A project preparatory technical assistance (PPTA) is considered necessary in preparing the detailed design of Strengthening Private Sector Participation in TVET in Tajikistan (the project). The PPTA is financed by Japan Fund for Poverty Reduction (JFPR). The project scope and outputs cover a wide variety of tasks. To help design the project and conduct a TVET sector analysis, a consulting firm is proposed to be hired under the PPTA using quality-and cost-based selection. The firm and individual consultants' activities, outputs, and deliverables are given below. The detailed terms of reference are in Supplementary Appendix D.
Major Outputs and Activities
The TA consulting firm will prepare the following outputs: (i) an inception report outlining the overall implementation plan at the end of the first month of consultant mobilization, with a detailed proposed methodology to assist in preparing the design of the project, sector analysis, financial and economic analyses, a social and poverty survey and data collection requirements and schedule; (ii) a midterm report with a detailed assessment of the project design at the interim stage along with key policy reforms and specific project-related issues within the fourth month of consultant mobilization; the midterm report will include due diligence reports, draft gender action plan (GAP), draft social action plan, draft procurement plan and capacity assessment, and draft financial management assessment; (iii) a draft final report with a detailed assessment of the technical, financial, economic, environmental, social, and institutional aspects within the fifth month of consultant mobilization; and (iv) a final report within the sixth month of consultant mobilization. The reports will be provided in both English and Tajik/Russian. The TA consulting firm will hold extensive consultations to discuss the project design, performance, monitoring and evaluation system, ADB's safeguards policy, and disbursement and procurement policies and guidelines. The PPTA will also help showcase and utilize good practices from Japanese experience and expertise in TVET sector and consider these for adaptive replication in project design. The outputs of individual consultants will also be blended into the TA consulting firm's inception, midterm and final reports.
|Project Rationale and Linkage to Country/Regional Strategy
The PPTA helps design the project to empower the country's unemployed and underemployed youths and adults to take advantage of employment and income opportunities in the domestic and international labor markets through provision of quality training. A key feature of the project is the institutionalization of mechanisms for engaging the private sector in technical and vocational education and training (TVET) at the policy and operational levels.
Tajikistan's network of TVET providers comprises public institutions including: (i) 63 primary vocational education schools (now called lyceums) which are now managed by the Ministry of Labor, Migration and Employment (MOLME), (ii) 49 secondary vocational education schools (now called technical colleges) under the Ministry of Education (MOE); and (iii) 30 adult learning centers with 40 branches in the districts under the MOLME. The National Adult Training Center (NATC) in Dushanbe serves as the model and as a central resource center.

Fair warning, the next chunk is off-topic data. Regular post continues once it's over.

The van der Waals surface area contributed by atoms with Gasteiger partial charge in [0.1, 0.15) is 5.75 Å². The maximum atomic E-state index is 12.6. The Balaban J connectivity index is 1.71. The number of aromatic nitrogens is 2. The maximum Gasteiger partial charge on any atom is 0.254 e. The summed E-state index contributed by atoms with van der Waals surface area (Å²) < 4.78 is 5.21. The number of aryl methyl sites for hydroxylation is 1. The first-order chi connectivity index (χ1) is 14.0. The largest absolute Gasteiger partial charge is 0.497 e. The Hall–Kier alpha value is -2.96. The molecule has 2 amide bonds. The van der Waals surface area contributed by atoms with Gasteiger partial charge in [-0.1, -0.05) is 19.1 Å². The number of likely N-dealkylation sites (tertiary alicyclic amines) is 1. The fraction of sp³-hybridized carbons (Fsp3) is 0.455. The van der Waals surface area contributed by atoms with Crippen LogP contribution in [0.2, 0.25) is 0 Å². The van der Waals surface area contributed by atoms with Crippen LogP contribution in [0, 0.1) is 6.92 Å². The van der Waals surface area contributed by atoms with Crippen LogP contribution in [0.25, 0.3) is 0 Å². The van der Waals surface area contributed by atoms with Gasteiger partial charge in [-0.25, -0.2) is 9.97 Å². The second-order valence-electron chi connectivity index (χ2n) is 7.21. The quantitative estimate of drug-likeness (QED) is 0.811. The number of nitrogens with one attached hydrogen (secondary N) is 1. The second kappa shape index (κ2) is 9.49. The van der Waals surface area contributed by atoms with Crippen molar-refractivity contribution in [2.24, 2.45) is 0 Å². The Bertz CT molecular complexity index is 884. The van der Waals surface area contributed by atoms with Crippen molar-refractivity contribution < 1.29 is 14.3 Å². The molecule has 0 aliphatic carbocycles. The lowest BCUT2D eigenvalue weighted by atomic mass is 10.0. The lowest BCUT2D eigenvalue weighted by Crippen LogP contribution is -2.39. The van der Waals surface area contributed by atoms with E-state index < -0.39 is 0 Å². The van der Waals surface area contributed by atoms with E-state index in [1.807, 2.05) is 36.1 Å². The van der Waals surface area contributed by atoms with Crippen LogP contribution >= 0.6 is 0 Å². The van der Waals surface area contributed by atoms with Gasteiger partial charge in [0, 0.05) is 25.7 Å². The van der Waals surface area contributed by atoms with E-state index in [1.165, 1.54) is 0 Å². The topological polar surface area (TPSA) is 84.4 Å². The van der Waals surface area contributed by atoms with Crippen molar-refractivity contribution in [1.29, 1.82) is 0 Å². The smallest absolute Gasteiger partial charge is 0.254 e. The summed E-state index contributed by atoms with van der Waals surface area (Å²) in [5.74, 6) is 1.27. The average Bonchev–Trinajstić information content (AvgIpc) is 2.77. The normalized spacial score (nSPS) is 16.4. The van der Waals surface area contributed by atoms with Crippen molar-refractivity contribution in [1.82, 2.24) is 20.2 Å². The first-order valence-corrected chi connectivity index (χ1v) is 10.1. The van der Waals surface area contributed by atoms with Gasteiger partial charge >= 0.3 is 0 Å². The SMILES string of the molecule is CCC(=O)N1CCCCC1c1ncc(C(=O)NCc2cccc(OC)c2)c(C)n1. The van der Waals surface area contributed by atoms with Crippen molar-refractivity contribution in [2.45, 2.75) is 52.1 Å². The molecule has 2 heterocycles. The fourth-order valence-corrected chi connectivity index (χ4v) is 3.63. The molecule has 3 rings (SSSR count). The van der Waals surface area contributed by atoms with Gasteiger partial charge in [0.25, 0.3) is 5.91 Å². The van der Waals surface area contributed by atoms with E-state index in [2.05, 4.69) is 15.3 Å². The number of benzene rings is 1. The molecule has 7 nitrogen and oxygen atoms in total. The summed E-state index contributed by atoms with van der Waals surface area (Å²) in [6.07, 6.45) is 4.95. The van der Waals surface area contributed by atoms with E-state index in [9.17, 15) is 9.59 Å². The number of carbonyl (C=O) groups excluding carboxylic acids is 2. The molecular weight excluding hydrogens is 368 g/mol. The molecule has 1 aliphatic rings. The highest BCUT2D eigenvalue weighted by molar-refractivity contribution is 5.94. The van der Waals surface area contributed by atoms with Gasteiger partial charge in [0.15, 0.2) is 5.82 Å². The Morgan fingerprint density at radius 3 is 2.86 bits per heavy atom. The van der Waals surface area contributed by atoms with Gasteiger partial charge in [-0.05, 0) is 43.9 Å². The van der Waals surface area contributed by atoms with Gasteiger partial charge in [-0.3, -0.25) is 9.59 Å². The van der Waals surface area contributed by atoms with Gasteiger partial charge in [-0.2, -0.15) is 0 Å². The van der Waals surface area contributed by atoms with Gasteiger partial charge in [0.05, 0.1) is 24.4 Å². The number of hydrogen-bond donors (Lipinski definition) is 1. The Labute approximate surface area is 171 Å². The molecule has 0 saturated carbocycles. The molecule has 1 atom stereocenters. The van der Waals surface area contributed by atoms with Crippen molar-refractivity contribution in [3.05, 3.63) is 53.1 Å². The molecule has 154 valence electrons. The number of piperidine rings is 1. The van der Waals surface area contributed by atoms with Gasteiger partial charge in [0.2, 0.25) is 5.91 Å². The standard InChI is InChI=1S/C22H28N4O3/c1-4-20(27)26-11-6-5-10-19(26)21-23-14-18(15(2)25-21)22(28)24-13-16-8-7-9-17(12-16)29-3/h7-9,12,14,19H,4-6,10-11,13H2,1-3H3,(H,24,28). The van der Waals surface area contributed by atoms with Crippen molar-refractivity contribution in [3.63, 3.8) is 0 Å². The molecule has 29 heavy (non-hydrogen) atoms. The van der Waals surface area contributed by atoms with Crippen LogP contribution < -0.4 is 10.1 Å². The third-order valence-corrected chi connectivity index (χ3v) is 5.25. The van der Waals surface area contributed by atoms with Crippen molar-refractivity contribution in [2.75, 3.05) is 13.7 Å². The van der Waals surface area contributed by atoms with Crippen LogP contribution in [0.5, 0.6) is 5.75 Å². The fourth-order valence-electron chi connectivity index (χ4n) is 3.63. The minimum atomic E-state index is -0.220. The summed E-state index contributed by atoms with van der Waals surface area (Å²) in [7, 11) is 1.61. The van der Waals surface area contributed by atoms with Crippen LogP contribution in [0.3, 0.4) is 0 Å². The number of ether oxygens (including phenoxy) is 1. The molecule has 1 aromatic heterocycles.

The lyceums offer 1-2 year courses with an enrollment of 23,857 in 2012. Technical colleges offer 2 to 4 year courses with 40,095 enrolled during the same school year. Both the lyceums and technical colleges also offer short courses (3, 6, 9, and 12 months) and trained 47,000 youths and adults in 2012. The adult learning centers offer only short courses and trained 53,000 in 2012. Women comprise about 30% of the total enrollment. About 30-40% of the students in long courses and majority of trainees in short courses pay for the cost of training which provides the TVET institutions a significant source of revenues to augment their limited budget and increases the sustainability of the system.
The TVET system however faces major constraints including outdated curriculum and learning materials, obsolete and inadequate equipment base, dilapidated school buildings and unmaintained and damaged dormitories, teachers and masters advanced in years with little staff development and succession planning, little or no linkage with industries, absence of modern approaches to school management, and continuing underinvestment in TVET in general. While a large number of graduates are produced each year, they lack modern skills and qualifications relevant to the labor market demands. In the Global Competitiveness Report (World Economic Forum, 2010-11), the 'poor work ethic in the national labor force' and the 'inadequately educated workforce' ranked 5th and 6th, respectively, among the most problematic factors in doing business in Tajikistan, reducing the country's competitiveness and acting as binding constraints to economic growth.
The Government of Tajikistan (the government) has taken certain initiatives to address the dire situation of the TVET sector. In 2012 the government approved the State Program to Reform the TVET System, 2013-2020 outlining the different strategies and programs that need to be undertaken in a coherent and coordinated manner to reform and modernize the TVET sector. Its implementation requires political will and continued support from development partners. The project aims to fully support of the government's TVET reform program. With its emphasis on private sector development and reducing the cost of doing business, it is also consistent with ADB Country Partnership Strategy, 2010- 2014. The project and the project preparatory technical assistance, aimed to help design the project, are both included in the Country Operation and Business Plan (COBP), 2013 2014 and the draft Country Operation and Business Plan, 2014 2016.